A blog for the enterprise open source community
If a Linux interoperability deal is done in a forest, and no one is around to witness it, does it really exist?Matthew Aslett, May 12, 2008 @ 10:04 am ET
I wrote last week about how the conservatism of many senior IT executives is a significant barrier to widespread open source adoption. A recent post from Richard Steel, CIO of the London borough of Newham, is a reminder that the machinations of the open source software world are not as engrossing as some supporters might consider them to be.
During a visit to the KommITS conference in Sweden, Richard discovered the following information: “I note that Novell has a local arrangement with Microsoft, which resells its version of Suse Linux to enable Linux exploitation on a Windows platform!” The exclamation mark is his own, and suggests genuine surprise at hearing the news of Microsoft and Novell’s entanglement.
It would be easy to suggest that any CIO must have had their head in the sand not to have been aware of a small agreement that Microsoft and Novell entered into a little while ago, but also I think one also has to accept that for a great number of senior IT executives this sort of information just isn’t as fascinating as open source followers think it is.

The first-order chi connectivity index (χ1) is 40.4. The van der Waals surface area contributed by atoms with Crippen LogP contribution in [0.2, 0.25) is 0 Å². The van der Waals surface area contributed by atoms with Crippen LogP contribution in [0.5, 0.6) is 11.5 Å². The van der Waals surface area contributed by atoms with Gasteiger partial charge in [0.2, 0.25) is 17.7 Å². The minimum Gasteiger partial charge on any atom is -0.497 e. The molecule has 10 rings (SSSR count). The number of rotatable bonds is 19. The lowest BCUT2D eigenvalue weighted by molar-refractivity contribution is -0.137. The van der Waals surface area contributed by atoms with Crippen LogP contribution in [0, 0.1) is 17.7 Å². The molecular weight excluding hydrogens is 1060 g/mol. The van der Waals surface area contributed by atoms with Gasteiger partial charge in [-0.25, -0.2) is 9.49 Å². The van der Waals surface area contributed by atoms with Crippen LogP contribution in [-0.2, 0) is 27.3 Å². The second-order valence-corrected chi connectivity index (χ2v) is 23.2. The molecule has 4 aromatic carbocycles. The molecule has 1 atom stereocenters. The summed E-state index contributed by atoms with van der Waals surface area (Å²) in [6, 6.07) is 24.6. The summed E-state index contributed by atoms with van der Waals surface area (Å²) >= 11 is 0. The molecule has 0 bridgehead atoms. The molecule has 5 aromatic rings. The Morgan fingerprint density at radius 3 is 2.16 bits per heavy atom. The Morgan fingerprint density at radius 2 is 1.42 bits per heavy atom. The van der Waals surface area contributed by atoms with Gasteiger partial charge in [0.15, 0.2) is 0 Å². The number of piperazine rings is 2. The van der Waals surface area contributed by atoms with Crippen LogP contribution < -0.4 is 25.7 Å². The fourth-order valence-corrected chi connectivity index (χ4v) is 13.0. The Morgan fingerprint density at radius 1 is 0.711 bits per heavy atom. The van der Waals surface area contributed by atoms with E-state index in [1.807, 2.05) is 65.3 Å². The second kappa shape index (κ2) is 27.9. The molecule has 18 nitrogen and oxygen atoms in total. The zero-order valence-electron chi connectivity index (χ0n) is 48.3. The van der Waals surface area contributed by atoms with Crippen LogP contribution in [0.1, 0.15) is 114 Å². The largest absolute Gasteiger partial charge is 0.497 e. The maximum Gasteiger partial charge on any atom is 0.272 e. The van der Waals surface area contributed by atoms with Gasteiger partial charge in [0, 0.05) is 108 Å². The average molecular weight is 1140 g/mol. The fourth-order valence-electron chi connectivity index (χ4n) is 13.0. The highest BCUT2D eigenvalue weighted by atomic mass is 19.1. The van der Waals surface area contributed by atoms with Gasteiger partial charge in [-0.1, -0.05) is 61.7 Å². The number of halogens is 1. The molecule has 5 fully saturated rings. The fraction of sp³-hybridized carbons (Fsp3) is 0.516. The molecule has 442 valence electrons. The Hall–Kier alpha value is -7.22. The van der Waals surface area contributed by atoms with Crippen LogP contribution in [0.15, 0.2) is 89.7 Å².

Open source software vendors would do well to recognize this if they are to convince the unconvinced that open source is a viable alternative to the status quo.
Conspiracy theory alert: Newham is one of Microsoft’s flagship local government accounts in the UK following its controversial decision to sign a ten-year agreement with Microsoft after ditching plans to move to an open source environment. Clearly, Newham has less reason then to be interested in Linux and Microsoft’s relationship with Novell than other organizations (it also explains why Microsoft’s SLES voucher-wielding sales team hasn’t been breaking down the door).
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